Manual Installation on a Raspberry Pi


Installation

There’s currently three documented ways to install Home Assistant on a Raspberry Pi.

  • Manual installation. Following this guide doing each step manually. This is highly recommended as a first installation since you get a good overview of the installation.
  • Hassbian image. Basic installation with the same settings as following the manual installation guide. Some additional software is preinstalled to make installation quicker and easier. Installation uses homeassistant user.
  • All-in-One Installer. Fabric based installation script that installs and compiles many of the things an advanced Home Assistant install is likely to need. Installation uses hass user.

Since each installation type uses a different user for Home Assistant, be sure to note and use the correct username for the adduser commands listed below for camera and GPIO extensions.

Manual Installation

This installation of Home Assistant requires the Raspberry Pi to run Raspbian Lite. The installation will be installed in a Virtual Environment with minimal overhead. Instructions assume this is a new installation of Raspbian Lite.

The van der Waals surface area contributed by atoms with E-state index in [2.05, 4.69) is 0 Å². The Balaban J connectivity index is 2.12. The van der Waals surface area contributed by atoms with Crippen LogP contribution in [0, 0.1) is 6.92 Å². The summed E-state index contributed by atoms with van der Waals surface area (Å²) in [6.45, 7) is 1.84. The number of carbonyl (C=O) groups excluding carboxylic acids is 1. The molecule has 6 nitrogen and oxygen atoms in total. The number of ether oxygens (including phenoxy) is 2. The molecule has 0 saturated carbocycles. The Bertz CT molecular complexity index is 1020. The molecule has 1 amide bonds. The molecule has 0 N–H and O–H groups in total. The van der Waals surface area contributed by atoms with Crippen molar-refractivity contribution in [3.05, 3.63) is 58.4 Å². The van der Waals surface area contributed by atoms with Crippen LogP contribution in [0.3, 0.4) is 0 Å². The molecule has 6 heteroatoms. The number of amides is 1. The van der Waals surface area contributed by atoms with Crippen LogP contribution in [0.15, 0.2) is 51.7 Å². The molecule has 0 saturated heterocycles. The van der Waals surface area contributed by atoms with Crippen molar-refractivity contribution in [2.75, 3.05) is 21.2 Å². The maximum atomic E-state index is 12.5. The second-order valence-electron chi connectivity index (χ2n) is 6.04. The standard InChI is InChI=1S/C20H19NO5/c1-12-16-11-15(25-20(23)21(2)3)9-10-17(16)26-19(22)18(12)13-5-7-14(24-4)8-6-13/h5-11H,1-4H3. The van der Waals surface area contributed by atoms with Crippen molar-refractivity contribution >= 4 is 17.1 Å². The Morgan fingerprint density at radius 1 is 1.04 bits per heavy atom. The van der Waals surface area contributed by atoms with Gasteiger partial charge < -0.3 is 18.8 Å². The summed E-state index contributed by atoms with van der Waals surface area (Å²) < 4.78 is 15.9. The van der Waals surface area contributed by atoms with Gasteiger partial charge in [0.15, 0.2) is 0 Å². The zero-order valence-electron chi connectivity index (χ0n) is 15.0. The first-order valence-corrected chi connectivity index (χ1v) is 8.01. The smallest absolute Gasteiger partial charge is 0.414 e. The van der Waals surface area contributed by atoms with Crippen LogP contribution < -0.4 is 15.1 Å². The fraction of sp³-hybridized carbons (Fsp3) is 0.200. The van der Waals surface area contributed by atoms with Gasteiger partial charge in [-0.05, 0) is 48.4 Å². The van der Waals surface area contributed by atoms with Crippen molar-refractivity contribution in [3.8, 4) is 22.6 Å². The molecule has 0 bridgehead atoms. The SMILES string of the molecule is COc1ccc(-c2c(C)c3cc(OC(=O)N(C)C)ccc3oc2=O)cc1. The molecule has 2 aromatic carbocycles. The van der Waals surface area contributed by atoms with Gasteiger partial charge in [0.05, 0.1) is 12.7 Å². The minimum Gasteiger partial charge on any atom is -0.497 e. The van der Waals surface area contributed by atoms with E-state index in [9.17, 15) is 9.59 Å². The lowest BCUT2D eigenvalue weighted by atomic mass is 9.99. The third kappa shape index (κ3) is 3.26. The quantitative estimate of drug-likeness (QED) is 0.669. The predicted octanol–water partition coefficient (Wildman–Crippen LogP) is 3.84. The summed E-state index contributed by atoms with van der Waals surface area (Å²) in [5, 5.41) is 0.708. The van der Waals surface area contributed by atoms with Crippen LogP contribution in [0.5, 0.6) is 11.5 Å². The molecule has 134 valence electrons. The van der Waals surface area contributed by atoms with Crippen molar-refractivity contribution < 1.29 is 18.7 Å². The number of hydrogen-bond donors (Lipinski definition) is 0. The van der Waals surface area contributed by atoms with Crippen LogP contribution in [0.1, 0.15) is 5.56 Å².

Connect to the Raspberry Pi over ssh. Default password is raspberry.

$ ssh [email protected]

Changing the default password is encouraged.

$ passwd

Update the system.

$ sudo apt-get update
$ sudo apt-get upgrade -y

Install the dependencies.

$ sudo apt-get install python3 python3-venv python3-pip

Add an account for Home Assistant called homeassistant.
Since this account is only for running Home Assistant the extra arguments of -rm is added to create a system account and create a home directory.

$ sudo useradd -rm homeassistant

Next we will create a directory for the installation of Home Assistant and change the owner to the homeassistant account.

$ cd /srv
$ sudo mkdir homeassistant
$ sudo chown homeassistant:homeassistant homeassistant

Next up is to create and change to a virtual environment for Home Assistant. This will be done as the homeassistant account.